Most relevant to the facts of this case is the full and fair review provision's requirement of a written articulation of "specific reasons" for the plan administrator's denial of benefits. 29 U.S.C. § 1133(1). Applying these principles to this case, I believe that Hlinka was deprived of a full and fair review of the denial of benefits, because the administrator failed to inform him of the specific reasons for the denial. In BSC's letter to Hlinka notifying him of the denial of benefits, it merely stated that "accommodation under the 70/80 pension provision requires mutual conditions which do not exist in your case and, therefore, I regret that your request is denied." The General Pension Board stated in its May 19, 1986, letter only that Hlinka was not "eligible" for 70/80 benefits, providing no further explanation, and in its July 15, 1986, letter only that "Bethlehem Steel has not indicated that it considers that your retirement would be in its interest nor has it approved an application for retirement under mutually satisfactory conditions as would be required for eligibility."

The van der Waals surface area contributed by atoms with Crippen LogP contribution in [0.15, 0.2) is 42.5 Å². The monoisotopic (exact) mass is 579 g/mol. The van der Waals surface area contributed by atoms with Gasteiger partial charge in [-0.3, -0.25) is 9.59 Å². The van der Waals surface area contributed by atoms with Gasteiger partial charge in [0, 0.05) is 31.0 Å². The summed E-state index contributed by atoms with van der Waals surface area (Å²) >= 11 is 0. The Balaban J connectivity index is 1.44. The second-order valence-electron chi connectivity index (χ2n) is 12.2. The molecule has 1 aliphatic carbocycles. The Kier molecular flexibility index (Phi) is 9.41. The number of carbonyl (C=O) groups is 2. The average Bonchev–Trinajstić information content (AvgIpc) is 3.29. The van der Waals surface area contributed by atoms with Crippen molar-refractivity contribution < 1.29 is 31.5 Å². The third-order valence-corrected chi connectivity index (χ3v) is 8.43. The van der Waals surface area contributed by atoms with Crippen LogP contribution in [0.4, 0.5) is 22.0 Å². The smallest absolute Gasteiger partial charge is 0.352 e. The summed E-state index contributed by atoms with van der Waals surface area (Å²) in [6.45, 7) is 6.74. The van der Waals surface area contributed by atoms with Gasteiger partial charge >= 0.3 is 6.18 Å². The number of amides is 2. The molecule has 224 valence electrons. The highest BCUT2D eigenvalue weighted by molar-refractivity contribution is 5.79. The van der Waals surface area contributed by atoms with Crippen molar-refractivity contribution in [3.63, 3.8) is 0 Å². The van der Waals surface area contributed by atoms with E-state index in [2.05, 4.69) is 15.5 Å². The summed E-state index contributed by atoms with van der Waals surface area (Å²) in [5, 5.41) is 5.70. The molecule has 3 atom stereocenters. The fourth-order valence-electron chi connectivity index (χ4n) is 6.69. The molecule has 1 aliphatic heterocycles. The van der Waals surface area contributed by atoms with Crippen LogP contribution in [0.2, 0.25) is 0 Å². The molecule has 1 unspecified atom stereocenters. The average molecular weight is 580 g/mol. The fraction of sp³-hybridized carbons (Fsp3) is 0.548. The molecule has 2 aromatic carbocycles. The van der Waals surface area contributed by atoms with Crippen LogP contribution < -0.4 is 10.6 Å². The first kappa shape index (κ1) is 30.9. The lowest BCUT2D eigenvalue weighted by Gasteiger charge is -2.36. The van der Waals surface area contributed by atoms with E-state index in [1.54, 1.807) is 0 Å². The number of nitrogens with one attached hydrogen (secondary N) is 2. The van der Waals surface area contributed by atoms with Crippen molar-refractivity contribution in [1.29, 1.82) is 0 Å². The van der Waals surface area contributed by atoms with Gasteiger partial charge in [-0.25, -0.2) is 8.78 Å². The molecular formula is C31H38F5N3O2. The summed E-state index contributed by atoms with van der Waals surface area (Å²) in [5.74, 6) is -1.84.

At no time was Hlinka informed of the specific reason for the denial of benefits. If it were not for the subsequent expression of reasons provided by BSC in pretrial discovery, see discussion infra, I would remand this case to the General Pension Board for explanation of the specific reason for denial of Hlinka's request for benefits. See also Groves v. Modified Retirement Plan for Hourly Paid Employees of Johns Mansville Corp., 803 F.2d 109, 114 (3d Cir.1986) (district court's holding that statement that disability was "insufficient to qualify" for benefits under the plan did not satisfy § 1133 specificity requirement upheld on appeal).

As the majority points out in footnote 7, BSC's reason for denying Hlinka's request for 70/80 benefits came to light during pretrial discovery. BSC denied Hlinka's request for 70/80 benefits "because of his extensive and unique technological expertise related to the project to which he was assigned." This statement clearly satisfies the specificity requirement of § 1133 (and is consistent with any reasonable interpretation of "in its interest") and therefore it would be a futile exercise to remand the case at this time. However, I would hold that, in future cases, the plan administrator is required to articulate specific reasons in any communication denying benefits under an early retirement provision like 2.6(d).3